In Melilla, the CPT received several allegations of excessive use of force by members of the Guardia Civil when apprehending irregular migrants attempting to enter Spanish territory at the multi-fence land border with Morocco. Reference is made in the report to an incident on 15 October 2014, documented by video footage, during which an irregular migrant was subjected to at least eight truncheon blows by Guardia Civil officers while he was climbing down from the fence and was subsequently handcuffed and returned to Morocco by Guardia Civil officers despite being apparently motionless. The CPT requested that a prompt and effective inquiry be carried out into this incident and that measures be taken to improve the training of members of the Guardia Civil.
Foreign nationals met by the CPT’s delegation also alleged that they were subjected to physical ill-treatment such as kicks, blows with wooden sticks and branches by members of the Moroccan Auxiliary Forces (MAF) after they had been apprehended by the MAF at the fence border within Spanish territory, or once they had been returned to Morocco by Guardia Civil officers. The CPT recommends that MAF officials are not permitted to enter Spanish territory to apprehend and forcibly return irregular migrants to Morocco outside of any legal framework, and that no foreign national be handed over to these forces in light of the risk of ill-treatment. The Committee also expresses its preoccupation in relation to recently adopted legislation, pending in front of the Spanish parliament at the time of the adoption of the report, which legalises the practice of forcibly deporting irregular migrants without any prior identification or assessment of their needs.
In their response, the Spanish authorities provide details in relation to the incident of 15 October 2014 asserting that the irregular migrant in question simulated being unconscious. Further, they also indicate that the MAF are, under special circumstances, allowed to enter the Spanish territory in order to protect themselves from the flux of irregular migrants.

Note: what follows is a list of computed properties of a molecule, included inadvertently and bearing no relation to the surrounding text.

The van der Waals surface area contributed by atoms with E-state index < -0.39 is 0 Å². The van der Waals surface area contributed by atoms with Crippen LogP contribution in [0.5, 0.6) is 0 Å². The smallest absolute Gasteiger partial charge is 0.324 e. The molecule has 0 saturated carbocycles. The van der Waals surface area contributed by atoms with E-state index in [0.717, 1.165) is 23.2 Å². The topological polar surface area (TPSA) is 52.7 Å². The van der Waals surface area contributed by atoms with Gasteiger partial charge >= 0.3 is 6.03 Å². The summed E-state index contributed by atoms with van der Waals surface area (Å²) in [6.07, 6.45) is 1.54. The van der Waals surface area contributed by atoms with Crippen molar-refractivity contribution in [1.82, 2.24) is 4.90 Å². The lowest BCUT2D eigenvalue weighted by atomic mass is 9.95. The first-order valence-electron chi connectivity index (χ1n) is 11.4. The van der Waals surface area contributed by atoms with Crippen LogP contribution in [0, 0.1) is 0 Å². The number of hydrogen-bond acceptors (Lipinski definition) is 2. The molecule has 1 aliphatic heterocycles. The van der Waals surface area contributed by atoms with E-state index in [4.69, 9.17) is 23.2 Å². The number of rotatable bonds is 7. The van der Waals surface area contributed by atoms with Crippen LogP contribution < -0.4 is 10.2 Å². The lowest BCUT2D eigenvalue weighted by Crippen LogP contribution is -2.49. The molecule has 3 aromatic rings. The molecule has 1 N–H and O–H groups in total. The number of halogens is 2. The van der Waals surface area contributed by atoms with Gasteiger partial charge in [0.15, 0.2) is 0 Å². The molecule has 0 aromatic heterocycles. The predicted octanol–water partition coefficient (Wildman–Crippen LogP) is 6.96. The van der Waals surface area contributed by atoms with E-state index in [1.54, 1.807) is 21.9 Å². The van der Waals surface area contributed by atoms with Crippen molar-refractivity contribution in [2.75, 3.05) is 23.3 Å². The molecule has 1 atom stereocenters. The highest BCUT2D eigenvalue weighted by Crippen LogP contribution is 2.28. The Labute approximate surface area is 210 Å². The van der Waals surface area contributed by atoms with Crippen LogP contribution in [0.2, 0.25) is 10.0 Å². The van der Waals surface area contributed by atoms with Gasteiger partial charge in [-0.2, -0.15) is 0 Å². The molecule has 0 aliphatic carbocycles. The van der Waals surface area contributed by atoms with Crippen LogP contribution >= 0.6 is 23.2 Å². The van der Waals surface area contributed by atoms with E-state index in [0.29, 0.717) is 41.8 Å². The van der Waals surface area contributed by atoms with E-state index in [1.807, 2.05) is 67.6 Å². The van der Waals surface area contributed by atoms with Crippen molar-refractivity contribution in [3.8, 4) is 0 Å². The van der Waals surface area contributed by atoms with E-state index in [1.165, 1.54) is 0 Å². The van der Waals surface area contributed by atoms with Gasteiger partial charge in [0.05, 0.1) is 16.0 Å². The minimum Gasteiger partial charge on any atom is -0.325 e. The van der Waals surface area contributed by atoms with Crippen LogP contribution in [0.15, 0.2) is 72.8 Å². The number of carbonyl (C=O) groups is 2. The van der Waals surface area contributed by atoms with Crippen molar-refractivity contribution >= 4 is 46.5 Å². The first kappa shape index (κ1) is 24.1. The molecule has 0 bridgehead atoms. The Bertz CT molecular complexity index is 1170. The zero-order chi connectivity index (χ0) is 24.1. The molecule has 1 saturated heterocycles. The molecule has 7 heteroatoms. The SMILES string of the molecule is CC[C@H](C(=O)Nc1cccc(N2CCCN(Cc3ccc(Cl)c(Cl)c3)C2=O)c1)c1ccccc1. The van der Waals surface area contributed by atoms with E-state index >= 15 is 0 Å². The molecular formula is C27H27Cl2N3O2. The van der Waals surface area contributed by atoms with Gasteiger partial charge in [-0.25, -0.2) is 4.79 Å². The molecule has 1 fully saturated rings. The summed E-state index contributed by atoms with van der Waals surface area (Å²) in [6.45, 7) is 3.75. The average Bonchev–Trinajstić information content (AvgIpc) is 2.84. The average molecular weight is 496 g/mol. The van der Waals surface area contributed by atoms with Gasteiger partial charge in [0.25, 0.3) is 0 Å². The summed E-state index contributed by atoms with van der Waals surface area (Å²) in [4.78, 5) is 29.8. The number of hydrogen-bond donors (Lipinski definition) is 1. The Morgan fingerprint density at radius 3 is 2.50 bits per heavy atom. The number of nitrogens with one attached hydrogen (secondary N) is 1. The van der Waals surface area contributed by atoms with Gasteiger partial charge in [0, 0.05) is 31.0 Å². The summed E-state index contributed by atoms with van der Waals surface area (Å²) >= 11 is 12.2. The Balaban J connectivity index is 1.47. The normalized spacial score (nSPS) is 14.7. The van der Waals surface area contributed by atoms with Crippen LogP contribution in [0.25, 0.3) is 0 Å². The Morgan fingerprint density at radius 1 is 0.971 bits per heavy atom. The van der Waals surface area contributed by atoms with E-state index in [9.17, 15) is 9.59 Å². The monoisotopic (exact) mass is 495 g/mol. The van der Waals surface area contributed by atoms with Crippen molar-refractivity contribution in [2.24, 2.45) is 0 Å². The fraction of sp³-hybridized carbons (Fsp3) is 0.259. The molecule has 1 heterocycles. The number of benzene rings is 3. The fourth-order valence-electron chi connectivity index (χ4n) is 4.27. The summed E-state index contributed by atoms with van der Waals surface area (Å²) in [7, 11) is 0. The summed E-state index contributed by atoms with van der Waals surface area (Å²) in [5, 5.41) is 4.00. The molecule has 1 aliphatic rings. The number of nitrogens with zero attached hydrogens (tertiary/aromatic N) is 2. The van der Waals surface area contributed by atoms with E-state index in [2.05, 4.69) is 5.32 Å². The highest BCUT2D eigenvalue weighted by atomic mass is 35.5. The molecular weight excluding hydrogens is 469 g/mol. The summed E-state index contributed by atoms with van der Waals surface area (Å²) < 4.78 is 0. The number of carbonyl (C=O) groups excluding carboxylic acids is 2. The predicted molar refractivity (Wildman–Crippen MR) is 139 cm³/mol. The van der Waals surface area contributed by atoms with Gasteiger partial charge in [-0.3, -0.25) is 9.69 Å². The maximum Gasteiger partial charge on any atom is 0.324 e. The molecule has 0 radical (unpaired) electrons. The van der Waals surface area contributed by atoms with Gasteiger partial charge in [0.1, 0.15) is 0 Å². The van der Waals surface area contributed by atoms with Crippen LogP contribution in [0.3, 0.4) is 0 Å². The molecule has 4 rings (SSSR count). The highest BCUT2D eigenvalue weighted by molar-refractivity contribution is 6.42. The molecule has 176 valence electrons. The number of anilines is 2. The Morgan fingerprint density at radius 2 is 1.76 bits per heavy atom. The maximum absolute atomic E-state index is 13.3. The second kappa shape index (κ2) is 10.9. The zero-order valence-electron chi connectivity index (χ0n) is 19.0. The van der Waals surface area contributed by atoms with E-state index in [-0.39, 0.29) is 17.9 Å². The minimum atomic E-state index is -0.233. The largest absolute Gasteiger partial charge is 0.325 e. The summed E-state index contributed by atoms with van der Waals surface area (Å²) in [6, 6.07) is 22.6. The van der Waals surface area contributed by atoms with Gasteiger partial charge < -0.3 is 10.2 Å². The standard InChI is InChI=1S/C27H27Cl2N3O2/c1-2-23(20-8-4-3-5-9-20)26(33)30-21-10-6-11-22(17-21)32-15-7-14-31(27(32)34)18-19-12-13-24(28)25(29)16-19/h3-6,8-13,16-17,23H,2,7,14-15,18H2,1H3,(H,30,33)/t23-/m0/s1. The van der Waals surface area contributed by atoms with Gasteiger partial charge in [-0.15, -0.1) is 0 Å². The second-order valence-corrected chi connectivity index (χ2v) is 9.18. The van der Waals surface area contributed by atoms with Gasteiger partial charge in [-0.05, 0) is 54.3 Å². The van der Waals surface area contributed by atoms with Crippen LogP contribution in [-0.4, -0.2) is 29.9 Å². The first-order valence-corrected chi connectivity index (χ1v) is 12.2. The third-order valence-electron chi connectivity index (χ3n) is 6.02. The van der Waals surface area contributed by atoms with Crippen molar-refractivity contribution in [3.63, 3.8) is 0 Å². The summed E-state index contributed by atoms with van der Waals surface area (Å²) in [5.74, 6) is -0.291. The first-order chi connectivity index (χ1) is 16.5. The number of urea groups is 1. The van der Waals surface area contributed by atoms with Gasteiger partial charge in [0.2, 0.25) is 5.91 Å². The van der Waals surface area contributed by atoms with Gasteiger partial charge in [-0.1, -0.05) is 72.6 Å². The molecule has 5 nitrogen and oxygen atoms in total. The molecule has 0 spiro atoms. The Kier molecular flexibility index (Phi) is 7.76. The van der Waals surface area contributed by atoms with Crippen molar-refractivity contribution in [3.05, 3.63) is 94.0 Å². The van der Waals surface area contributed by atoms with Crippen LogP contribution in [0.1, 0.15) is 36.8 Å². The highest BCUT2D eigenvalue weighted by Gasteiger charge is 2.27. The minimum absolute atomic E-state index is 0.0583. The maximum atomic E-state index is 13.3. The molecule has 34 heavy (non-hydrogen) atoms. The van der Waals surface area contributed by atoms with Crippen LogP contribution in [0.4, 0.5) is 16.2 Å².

As regards the CIE of Zona Franca, the report indicates that allegations of physical ill-treatment and verbal abuse of detained persons were received in particular in relation to a specific shift of custodial police officers. Further, episodes of inter-detainee violence and intimidation between foreign nationals of different ethnic origin were frequent at that CIE. The CPT reminds the Spanish authorities of their responsibility to ensure the physical integrity of every detained person by eradicating ill-treatment by staff and implementing an anti-violence strategy.
In their response the Spanish authorities provide an account of the various training activities in place for law enforcement officers operating at the same establishments.
The report also highlights that the two visited CIEs continue to display a prison-like environment (insufficient living space, absence of furniture in room and metal shutters on windows), which is inappropriate for persons detained under aliens legislation. Recommendations are put forward by the Committee in order to address this situation, in particular to ensure that detainees held in multi-occupancy rooms at the CIE of Aluche are provided with at least 4m2 of living space per person. On a more positive note, the report notes that persons detained at both visited CIEs had access to outdoor exercise for four hours per day and that Spanish language courses were offered on a weekly basis to foreign nationals.
The CPT's report and the Spanish authorities' response are available on the Committee’s website (http://www.cpt.coe.int).